Written by Utkarsh Anand | New Delhi | Updated: April 17, 2014 2:44:11 am
Dashing the hopes of N Srinivasan of being reinstated as the head of the Indian cricket board, the Supreme Court on Wednesday said that the ousted BCCI chief was among 13 “very important personalities in cricket” against whom the IPL probe panel had cited serious allegations and he could not return until an investigation is carried out.
The court’s damning observations came on a day Srinivasan’s counsel was expected to argue for his reinstatement as the BCCI president as he had contended in his plea that Srinivasan could not be asked to stay away only because of “unfair and unsubstantiated” allegations.
However, a bench of Justices A K Patnaik and F M I Kalifulla disclosed in court that the confidential report by the Mudgal panel had noted serious charges and “incriminating material” against Srinivasan and 12 others.
“The allegations in the sealed cover report require verification and investigation. There is nothing personal against Srinivasan. There are 12 others involved and his name is the last on the list. These 12 others are also very important personalities in cricket. Very important cricketers’ names are there but we do not want to name them at this stage.
“Having come to know of all this, we cannot close our eyes. We cannot throw out what is there in the sealed cover report of the probe panel. You may be concerned with the BCCI or Mr Srinivasan, we are concerned with the game of cricket, the way it is played in this country and reputation of several players,” the bench said.
Making it clear that the allegations will have to be probed by a credible team of investigators, the court said that if the BCCI was to be given the authority to probe, it will have to be done without any prejudices and “Srinivasan cannot come back”.
As Srinivasan’s counsel Mukul Rohatgi expressed his inability to comprehend why it was necessary to keep his client out of the BCCI, the bench said that the report specifically pointed out that as many as 12 allegations were brought to his notice as the BCCI president but no action was taken.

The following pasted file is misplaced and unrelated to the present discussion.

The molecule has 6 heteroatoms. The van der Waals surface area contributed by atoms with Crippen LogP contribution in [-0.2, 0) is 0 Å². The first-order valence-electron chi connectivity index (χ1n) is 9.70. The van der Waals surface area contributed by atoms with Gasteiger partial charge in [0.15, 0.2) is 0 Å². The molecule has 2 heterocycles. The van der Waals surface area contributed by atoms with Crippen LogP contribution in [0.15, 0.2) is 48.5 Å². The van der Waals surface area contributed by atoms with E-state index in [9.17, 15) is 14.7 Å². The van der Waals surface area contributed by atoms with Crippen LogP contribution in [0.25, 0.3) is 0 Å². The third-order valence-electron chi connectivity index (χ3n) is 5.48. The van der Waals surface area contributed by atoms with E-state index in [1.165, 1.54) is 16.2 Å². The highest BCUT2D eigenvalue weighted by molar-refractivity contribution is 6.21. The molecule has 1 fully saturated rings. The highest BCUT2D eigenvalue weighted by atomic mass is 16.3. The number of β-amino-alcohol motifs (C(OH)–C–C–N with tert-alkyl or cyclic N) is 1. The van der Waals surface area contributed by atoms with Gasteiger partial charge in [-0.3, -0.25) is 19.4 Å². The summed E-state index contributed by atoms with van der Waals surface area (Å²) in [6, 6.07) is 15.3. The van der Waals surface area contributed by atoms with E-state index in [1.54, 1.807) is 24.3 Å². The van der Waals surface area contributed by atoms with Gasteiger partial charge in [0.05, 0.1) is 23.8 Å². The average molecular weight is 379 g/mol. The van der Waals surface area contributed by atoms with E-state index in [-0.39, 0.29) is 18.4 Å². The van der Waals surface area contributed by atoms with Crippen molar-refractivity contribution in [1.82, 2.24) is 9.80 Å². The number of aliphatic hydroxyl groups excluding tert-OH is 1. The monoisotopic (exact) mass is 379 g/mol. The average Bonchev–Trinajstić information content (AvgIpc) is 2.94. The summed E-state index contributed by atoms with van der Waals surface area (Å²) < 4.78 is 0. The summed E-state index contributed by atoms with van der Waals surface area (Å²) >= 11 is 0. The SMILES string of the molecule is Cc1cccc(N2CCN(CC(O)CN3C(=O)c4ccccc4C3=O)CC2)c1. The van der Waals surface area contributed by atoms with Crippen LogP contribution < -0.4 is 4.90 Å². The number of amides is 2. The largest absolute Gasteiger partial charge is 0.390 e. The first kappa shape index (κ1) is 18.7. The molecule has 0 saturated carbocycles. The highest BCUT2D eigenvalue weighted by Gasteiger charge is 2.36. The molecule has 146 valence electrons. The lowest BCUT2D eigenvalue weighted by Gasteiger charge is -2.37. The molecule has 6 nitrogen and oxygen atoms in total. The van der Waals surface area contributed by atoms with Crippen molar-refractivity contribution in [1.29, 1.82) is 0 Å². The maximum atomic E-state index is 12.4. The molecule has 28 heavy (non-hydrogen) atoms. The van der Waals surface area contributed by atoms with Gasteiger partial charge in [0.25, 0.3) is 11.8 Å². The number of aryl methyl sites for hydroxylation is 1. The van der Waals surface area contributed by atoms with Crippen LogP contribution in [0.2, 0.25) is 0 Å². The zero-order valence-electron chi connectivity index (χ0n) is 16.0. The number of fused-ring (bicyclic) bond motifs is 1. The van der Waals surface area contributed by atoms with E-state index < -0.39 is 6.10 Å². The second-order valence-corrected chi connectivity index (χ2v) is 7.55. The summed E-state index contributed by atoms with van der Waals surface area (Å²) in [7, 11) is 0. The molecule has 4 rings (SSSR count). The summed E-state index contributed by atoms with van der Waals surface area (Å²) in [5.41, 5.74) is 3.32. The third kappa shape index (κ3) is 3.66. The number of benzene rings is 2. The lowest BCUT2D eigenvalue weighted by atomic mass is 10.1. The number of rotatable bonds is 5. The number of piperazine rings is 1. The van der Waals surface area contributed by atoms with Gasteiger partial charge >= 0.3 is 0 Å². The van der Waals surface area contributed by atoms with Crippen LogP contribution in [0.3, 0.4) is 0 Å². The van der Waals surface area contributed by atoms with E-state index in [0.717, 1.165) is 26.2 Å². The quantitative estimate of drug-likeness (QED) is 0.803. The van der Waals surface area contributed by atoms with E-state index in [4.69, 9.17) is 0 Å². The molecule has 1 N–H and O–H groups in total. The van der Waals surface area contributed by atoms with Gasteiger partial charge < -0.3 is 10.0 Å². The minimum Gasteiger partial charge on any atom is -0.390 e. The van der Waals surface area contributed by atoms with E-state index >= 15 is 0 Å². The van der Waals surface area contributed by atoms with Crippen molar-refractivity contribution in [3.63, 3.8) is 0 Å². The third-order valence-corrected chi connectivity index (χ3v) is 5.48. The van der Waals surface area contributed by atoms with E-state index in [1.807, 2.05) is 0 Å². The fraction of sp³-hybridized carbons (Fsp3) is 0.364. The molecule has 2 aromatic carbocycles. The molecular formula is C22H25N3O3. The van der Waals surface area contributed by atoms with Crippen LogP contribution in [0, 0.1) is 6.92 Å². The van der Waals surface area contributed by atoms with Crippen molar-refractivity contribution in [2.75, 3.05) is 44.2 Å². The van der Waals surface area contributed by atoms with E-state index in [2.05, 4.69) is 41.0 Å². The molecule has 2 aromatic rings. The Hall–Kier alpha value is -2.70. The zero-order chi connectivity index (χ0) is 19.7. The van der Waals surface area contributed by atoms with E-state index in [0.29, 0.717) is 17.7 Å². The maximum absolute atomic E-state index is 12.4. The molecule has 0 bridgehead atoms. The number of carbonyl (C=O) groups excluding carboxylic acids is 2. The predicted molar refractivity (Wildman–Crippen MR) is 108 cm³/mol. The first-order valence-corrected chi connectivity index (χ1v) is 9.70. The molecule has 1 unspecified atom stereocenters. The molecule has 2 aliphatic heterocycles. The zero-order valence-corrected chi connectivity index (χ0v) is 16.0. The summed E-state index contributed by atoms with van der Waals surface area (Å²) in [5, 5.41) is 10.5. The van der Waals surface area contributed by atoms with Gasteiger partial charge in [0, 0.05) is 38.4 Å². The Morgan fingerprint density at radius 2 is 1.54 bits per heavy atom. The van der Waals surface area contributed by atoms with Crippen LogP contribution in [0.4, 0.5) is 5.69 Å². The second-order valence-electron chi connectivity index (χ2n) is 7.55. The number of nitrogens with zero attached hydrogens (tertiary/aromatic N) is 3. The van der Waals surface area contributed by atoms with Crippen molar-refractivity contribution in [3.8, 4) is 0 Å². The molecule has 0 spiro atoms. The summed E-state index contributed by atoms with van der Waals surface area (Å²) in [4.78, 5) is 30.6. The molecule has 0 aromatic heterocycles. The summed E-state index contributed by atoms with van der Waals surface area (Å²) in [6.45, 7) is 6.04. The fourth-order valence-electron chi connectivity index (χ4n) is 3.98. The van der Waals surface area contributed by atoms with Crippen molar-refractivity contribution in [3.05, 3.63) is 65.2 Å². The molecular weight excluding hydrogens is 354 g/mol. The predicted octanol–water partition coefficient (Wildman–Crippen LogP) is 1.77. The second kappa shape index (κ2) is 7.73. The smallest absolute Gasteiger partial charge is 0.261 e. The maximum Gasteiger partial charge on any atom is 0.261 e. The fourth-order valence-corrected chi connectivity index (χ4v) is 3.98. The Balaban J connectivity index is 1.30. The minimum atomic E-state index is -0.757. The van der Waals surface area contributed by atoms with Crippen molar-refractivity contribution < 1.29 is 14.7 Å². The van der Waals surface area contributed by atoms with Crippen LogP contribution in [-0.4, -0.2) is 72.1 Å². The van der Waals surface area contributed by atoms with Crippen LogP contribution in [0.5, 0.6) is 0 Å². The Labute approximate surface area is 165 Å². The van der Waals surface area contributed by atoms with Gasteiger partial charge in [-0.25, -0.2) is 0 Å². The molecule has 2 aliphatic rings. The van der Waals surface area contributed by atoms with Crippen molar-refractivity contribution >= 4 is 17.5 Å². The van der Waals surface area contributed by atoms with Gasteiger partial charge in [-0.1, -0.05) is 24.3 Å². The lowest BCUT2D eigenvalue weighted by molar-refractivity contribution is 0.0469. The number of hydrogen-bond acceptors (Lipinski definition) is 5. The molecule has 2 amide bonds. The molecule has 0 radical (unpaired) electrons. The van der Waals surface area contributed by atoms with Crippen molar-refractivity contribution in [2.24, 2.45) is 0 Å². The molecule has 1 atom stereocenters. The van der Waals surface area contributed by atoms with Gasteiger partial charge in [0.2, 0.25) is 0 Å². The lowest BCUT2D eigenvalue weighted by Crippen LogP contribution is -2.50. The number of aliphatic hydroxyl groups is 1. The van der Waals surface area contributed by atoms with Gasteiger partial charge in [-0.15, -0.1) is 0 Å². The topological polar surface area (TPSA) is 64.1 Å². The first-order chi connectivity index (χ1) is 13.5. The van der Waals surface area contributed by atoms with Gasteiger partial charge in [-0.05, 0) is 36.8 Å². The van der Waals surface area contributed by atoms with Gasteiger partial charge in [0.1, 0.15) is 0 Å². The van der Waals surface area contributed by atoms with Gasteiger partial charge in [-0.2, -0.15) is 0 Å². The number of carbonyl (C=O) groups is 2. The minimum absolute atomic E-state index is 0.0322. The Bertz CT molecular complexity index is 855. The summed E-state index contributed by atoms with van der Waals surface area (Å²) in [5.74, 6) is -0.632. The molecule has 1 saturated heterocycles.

“This means he did not want to take actions…which may mean all these things happened to his knowledge. So the idea is if he remains to be there despite having taken no action in the past, investigation could suffer,” the court said.
It said the court was not inclined to order a CBI or a probe by a Special Investigation Team (SIT) since it may sully the image of cricketers and undermine the “institutional autonomy” of the cricket board.
“We are not inclined to give the probe to the CBI or set up a SIT since it may encroach upon the institutional autonomy of the BCCI, which we are keen to protect. If cricket has to be clean, it should be the responsibility primarily of the BCCI.
Everything cannot be done by a court or CBI or police. Reputations of cricketers and great names are at stake. What happens to the reputation of the players who are representing the country and Indian cricketers of the future is our concern,” the bench said.
It asked the BCCI to propose to the court on April 22 how it can ensure a free and fair probe into the allegations in the confidential report.
The bench said it is concerned about cricket and the interim arrangement to replace Srinivasan with former Indian skipper Sunil Gavaskar was made so that the image of the IPL was not sullied and it remained a success.
It also allowed Sundar Raman to continue as chief operating officer of the seventh edition of IPL, which began on Wednesday.